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Rishi Sunak resigns as Tory leader as well as PM after election defeat

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(The Guardian) Rishi Sunak apologised to the country after his catastrophic election loss and said he had heard voters’ “anger and disappointment” and desire for change.

Speaking outside 10 Downing Street after a disastrous night for the Conservative party, Sunak confirmed his resignation as prime minister and said: “To the country I would like to say first and foremost, I am sorry.

“I have given this job my all, but you have sent a clear signal that the government of the United Kingdom must change. And yours is the only judgment that matters.

“I have heard your anger, your disappointment, and I take responsibility for this loss.”

He also said he would step down as Conservative leader once the arrangements for selecting his successor were in place. The party appears likely to win just over 121 seats, its worst result in history.

Sunak also congratulated Keir Starmer on Labour’s resounding victory, saying: “In this job his successes will be all our successes and I wish him and his family well. Whatever our disagreements in this campaign he is a decent, public-spirited man who I respect.

“He and his family deserve the very best of our understanding as they make the huge transition to their new lives behind this door.”

By 11am when all but two constituencies had declared their results, Labour had won a huge landslide with more than 410 seats.

Sunak said the Tories now needed to rebuild and take up their “crucial” role in opposition. He also apologised to the party’s candidates and campaigners: “I’m sorry that we could not deliver what your efforts deserved. It pains me to think how many good colleagues who contributed so much to their communities and our country will now no longer sit in the House of Commons.”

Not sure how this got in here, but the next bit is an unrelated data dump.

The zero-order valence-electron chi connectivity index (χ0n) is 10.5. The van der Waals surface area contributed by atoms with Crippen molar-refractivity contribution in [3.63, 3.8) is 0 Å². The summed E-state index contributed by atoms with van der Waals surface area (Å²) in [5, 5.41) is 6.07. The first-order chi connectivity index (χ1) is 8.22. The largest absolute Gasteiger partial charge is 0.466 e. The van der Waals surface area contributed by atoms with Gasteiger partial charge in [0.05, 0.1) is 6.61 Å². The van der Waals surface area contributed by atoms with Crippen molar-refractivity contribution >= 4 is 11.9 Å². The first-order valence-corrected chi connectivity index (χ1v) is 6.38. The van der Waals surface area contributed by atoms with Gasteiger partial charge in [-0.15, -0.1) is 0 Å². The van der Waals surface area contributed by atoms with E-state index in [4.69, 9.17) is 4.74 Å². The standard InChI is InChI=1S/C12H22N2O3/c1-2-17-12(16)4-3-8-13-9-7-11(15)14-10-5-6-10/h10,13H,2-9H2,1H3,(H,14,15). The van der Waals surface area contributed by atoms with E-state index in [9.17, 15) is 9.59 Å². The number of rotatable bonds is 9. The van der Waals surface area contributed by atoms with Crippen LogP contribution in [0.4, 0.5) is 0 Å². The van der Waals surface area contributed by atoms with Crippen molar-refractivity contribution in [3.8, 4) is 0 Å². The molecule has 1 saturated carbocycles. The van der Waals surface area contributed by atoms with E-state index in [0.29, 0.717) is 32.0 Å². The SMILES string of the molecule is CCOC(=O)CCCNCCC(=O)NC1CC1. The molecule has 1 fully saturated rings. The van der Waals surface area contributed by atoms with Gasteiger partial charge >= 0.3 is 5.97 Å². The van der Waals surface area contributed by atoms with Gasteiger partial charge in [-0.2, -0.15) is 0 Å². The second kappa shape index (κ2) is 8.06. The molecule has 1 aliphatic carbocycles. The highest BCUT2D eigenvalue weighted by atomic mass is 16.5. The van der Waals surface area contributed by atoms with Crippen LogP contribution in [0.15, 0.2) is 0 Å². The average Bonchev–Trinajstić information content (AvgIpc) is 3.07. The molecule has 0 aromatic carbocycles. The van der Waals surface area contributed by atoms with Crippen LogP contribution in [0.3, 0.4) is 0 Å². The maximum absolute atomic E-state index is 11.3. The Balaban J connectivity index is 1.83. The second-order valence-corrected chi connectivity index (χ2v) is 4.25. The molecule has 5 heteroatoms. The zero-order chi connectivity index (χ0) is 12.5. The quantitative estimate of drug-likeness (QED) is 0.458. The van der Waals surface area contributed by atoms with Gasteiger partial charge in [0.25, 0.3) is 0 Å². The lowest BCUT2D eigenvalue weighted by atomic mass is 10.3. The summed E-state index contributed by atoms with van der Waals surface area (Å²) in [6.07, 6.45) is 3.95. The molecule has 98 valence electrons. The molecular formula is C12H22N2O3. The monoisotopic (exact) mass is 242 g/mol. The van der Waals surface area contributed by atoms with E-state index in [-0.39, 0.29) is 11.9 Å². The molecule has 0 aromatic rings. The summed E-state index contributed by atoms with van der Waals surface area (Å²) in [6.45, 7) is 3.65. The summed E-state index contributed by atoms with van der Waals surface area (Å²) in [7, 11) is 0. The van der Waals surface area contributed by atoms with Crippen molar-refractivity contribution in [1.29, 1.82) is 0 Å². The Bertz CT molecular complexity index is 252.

He then travelled to Buckingham Palace for his final audience with the king before Starmer formally becomes prime minister.

Speaking about his legacy, Sunak said he had brought down inflation to the Bank of England target of 2%, put mortgage rates on a downward trajectory and enhanced the UK’s international standing. He cited support for Ukraine and the negotiation of the Windsor framework on post-Brexit trading arrangements in Northern Ireland.

“I’m proud of those achievements. I believe this country is safer, stronger and more secure than it was 20 months ago,” he said. “It is more prosperous, fairer and resilient than it was in 2010.”

Referencing his historic status as the UK’s first British Asian prime minister, Sunak said: “One of the most remarkable things about Britain is just how unremarkable it is that two generations after my grandparents came here with little, I could become prime minister. And that I could watch my two young daughters light Diwali candles on the steps in Downing Street.

“We must hold true to that idea of who we are. That vision of kindness, decency and tolerance that has always been the British way.”

He thanked his family for their support and sacrifices and, after concluding his speech, walked into a waiting car on Downing Street hand-in-hand with his wife, Akshata Murty.

Sunak became Tory leader in October 2022 without any contest after the implosion of Liz Truss’s 45-day stint in Downing Street. He has pledged to stay on as an MP for the full term of the current parliament.

He said: “This is a difficult day at the end of a number of difficult days. But I leave this job honoured to have been your prime minister. This is the best country in the world. And it is thanks entirely to you, the British people, the true source of all our achievements, our strengths and our greatness.”

The Conservatives are now set for a bruising leadership contest with senior figures who survived election night, including Kemi Badenoch, Tom Tugendhat and Robert Jenrick, vying to take over.

Several other likely contenders, including Grant Shapps and Penny Mordaunt, were among the 12 cabinet ministers to lose their seats, a record-breaking number. According to analysis by the Institute for Government, a further 24 junior ministers and seven Tory whips were ousted from their constituencies.

The outgoing chancellor, Jeremy Hunt, is likely to play a role in rebuilding the party after he unexpectedly saw off a major challenge from the Liberal Democrats in his Godalming and Ash seat. He clung on by 891 votes.

The Tory chair, Richard Holden, survived by only 20 votes in Basildon and Billericay, an Essex seat his party won with a 20,412 majority in 2019.

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